Monday, December 14, 2009

Firearms used against the poor who defend homes against the rich

caption: Typical home in Lomas del Poleo (April 2008)

On Friday evening, December 4, Adelaida Plasencia Sierra was gravely wounded by a firearm during what seemed at first just a common robbery. But things aren't always what they seem in her poor neighborhood just outside of Juárez: Lomas del Poleo.

At 6:00 PM two men arrived at her house, claiming they had run out of gasoline. Oddly, they then tried to sell her a cellular phone, and she replied that she had no money. But the mood quickly turned ominous when the two strangers abruptly asked if "Vicente" (her husband) or "Aurelio" were around.

Lomas del Poleo is no ordinary slum neighborhood. Aurelio, Adelaida's neighbor, is the Plascencias' companion in a civil struggle for the land they live on and believe they own.


Years ago some poor, formerly landless citizens had squatted---a time-honored and lawful method of acquiring land in Mexico---on the worthless desert wasteland of Lomas del Poleo. It was a remote mesa top that nobody wanted. Gradually these poorest of the poor constructed dwellings of their own, huts that were often built of warehouse pallets covered with cardboard.

Now, however, in the wake of NAFTA, Lomas del Poleo property lies directly in the path of proposed international economic development interests. The real estate value of the land has risen exponentially.
And now their ownership of the land is in dispute.


Adelaida then noticed that the men had their faces covered and were carrying a pistol. The supposed thieves grabbed her by the arms, pulling off her jacket. However, she managed to free herself and retreated into her house. As she was standing in the doorway, the assailants fired nine shots at both her and the house and then fled in the car.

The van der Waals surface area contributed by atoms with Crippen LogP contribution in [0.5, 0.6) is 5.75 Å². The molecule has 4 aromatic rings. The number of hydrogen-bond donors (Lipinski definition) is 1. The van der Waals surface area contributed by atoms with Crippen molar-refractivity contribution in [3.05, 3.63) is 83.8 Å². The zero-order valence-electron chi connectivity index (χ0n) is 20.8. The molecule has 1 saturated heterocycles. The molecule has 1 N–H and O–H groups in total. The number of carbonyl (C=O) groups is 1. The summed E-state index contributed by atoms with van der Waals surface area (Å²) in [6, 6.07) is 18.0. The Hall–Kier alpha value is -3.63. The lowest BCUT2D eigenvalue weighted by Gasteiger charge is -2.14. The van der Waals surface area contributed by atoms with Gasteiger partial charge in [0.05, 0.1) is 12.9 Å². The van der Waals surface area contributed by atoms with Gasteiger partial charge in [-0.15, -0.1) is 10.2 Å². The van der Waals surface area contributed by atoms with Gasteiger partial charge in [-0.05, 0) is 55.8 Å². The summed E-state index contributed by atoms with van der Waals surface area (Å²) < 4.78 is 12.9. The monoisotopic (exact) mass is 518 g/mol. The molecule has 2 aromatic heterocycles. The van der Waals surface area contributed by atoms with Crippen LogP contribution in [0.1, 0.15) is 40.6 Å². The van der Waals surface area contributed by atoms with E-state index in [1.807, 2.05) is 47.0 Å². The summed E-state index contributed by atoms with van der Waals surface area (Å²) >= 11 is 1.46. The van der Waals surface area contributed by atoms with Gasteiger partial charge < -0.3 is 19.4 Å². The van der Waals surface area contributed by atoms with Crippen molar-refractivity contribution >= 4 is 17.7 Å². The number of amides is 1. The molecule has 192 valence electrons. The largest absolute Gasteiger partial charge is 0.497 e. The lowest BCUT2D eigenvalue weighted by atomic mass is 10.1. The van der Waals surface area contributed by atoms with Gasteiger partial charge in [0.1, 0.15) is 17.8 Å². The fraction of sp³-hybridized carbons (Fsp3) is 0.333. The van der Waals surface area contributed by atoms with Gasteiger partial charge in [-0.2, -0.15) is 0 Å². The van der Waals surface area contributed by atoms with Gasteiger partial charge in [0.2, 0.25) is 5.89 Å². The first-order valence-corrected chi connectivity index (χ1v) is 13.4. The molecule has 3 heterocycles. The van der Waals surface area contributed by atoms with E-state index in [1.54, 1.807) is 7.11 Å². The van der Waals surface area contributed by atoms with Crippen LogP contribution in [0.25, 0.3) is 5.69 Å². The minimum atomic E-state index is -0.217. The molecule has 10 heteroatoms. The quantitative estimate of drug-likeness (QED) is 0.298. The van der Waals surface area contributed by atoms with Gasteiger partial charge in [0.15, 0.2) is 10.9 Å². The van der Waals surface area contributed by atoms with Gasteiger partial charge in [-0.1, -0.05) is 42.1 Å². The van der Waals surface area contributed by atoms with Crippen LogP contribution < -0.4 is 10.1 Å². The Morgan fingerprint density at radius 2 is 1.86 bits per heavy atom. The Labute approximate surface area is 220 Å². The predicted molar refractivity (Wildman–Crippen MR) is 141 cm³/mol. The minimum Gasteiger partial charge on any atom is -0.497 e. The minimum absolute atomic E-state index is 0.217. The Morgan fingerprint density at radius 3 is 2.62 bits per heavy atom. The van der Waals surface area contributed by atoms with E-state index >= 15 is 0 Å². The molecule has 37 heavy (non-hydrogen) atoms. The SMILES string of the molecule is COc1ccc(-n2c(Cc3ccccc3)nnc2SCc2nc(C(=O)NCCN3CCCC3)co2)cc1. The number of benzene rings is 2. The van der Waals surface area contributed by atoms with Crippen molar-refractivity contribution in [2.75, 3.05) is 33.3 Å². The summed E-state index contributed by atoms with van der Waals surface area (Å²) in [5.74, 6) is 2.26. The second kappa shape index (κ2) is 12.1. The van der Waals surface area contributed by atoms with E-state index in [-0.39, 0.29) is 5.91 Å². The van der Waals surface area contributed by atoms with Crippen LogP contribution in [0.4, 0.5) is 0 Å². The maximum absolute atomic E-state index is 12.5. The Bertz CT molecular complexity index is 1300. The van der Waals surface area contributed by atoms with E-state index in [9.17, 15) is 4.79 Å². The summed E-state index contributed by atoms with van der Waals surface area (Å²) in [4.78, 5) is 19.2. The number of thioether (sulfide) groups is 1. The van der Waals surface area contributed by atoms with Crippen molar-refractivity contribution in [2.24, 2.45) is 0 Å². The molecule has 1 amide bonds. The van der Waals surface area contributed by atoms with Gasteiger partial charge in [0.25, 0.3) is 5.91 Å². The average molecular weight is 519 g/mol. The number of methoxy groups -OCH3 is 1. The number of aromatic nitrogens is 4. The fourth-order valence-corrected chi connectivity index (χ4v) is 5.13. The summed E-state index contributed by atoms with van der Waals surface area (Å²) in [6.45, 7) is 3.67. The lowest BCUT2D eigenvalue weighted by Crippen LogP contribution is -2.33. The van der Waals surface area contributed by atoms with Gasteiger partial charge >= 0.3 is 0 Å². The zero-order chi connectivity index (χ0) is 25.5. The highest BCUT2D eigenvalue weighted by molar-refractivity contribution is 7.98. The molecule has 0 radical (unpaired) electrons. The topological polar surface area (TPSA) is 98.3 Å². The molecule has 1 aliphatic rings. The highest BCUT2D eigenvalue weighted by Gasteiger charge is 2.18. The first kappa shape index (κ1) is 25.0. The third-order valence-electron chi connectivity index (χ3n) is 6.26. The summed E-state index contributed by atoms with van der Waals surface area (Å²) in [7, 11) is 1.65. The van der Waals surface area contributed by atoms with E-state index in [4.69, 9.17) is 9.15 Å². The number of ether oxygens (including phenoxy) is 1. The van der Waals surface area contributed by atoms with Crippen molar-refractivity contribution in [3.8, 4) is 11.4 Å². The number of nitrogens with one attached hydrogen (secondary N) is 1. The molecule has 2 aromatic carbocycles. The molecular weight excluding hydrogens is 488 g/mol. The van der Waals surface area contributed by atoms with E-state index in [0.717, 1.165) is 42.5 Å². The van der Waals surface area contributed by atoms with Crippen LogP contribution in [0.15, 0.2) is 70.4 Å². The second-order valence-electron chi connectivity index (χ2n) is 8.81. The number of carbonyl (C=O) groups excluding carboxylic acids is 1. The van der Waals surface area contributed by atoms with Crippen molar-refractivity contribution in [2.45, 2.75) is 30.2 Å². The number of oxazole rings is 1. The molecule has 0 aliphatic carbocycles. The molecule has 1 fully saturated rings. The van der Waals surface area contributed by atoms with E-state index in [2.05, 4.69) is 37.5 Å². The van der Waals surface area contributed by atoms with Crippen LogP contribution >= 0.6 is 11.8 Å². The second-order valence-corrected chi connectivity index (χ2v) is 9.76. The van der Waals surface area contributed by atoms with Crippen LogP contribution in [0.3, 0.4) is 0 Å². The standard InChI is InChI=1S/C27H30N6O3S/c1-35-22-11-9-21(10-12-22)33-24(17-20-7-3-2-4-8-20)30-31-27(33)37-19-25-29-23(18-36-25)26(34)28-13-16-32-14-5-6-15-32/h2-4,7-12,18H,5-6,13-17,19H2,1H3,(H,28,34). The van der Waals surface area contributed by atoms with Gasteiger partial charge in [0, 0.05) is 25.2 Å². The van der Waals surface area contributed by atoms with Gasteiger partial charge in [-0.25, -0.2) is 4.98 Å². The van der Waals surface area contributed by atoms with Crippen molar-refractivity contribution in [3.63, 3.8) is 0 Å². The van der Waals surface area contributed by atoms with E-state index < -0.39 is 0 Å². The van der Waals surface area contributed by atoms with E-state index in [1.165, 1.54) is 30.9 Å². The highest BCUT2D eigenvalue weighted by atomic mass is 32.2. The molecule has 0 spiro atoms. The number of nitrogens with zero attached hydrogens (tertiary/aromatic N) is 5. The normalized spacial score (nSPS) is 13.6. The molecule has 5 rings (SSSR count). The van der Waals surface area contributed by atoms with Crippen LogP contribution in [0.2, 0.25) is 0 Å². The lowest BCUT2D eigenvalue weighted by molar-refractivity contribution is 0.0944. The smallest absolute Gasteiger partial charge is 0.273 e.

Earlier that day, a white car without license plates parked in front of Adelaida's house for over three hours. Now, this same vehicle was silently circling Adelaida and Vicente's property.


After NAFTA passed, Pedro and Jorge Zaragoza Fuentes of the Mexican billionaire family claimed ownership of the land that comprises Lomas del Poleo. Two years ago, a group of Lomas residents initiated a legal process against the Zaragozas, disputing Zaragozas' rights to the land and asserting their own ownership. In 2008 and 2009 this group suffered various acts of aggression perpetrated, they say, by paid guards employed by Pedro Zaragoza.

Amnesty International issued this statement in January 2009:

"People living in an area northwest of Ciudad Juarez called Lomas del Poleo, are being harassed and attacked by private security guards hired by landowners who dispute their ownership of the land. The incidents appear to have intensified since the end of last year, and the safety of the inhabitants is at particular risk as the Agrarian Tribunal in charge of deciding who the lands belongs to, started a series of hearings."

In the last few months the Mexican Agrarian Tribunal has issuing rulings in favor of the residents of Lomas in their legal case. The case is in its ultimate stage and the Zaragoza Fuentes family as of yet has not successfully demonstrated their ownership of the land to the Tribunal.


Adelaida is in the hospital, still, recovering from the bullet wound to her chest, according to Rev. Bill Morton, the Catholic priest who has been accompanying the Lomas community.

Father Morton framed the incident optimistically:

"The doctor said if it had been just a couple centimeters lower she would have been dead. That she is alive is a miracle, then, and a sign of hope that violence and aggression will not always win the day."


This video, taken in April 2008, is of the landscape seen while driving through Lomas del Poleo. Shortly after the video was filmed the property was closed to any but those who occupy homes in the area. Gatekeepers employed by the Zaragosas screen any would-be entrants. Non-residents are prohibited from entering the area:


One Fly said...

Thanks for that. Hope there is a positive update soon.

Big Mark 243 said...

I would like to add my thanks. This give a different perspective to an tragically underreported issue.

an average patriot said...

That is terrible, how do they get food? I hope the church at least gets that family somewhere safer.

TomCat said...